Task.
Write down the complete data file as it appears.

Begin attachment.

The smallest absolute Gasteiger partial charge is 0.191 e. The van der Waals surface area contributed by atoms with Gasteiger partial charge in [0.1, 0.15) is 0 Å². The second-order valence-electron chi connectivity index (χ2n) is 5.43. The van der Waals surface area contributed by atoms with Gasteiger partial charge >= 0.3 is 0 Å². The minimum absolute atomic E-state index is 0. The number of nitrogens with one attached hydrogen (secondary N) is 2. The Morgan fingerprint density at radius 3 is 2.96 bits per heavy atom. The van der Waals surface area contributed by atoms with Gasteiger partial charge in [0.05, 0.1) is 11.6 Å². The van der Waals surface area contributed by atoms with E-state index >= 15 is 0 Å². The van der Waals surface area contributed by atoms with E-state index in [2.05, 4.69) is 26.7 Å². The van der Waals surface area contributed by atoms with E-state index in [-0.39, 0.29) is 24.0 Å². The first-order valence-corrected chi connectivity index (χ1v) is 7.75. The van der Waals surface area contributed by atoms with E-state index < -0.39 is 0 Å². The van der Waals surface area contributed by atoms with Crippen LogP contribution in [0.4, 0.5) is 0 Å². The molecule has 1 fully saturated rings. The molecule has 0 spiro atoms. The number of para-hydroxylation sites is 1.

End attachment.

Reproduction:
The smallest absolute Gasteiger partial charge is 0.191 e. The van der Waals surface area contributed by atoms with Gasteiger partial charge in [0.1, 0.15) is 0 Å². The second-order valence-electron chi connectivity index (χ2n) is 5.43. The van der Waals surface area contributed by atoms with Gasteiger partial charge >= 0.3 is 0 Å². The minimum absolute atomic E-state index is 0. The number of nitrogens with one attached hydrogen (secondary N) is 2. The Morgan fingerprint density at radius 3 is 2.96 bits per heavy atom. The van der Waals surface area contributed by atoms with Gasteiger partial charge in [0.05, 0.1) is 11.6 Å². The van der Waals surface area contributed by atoms with E-state index >= 15 is 0 Å². The van der Waals surface area contributed by atoms with E-state index in [2.05, 4.69) is 26.7 Å². The van der Waals surface area contributed by atoms with E-state index in [-0.39, 0.29) is 24.0 Å². The first-order valence-corrected chi connectivity index (χ1v) is 7.75. The van der Waals surface area contributed by atoms with E-state index < -0.39 is 0 Å². The van der Waals surface area contributed by atoms with Crippen LogP contribution in [0.4, 0.5) is 0 Å². The molecule has 1 fully saturated rings. The molecule has 0 spiro atoms. The number of para-hydroxylation sites is 1.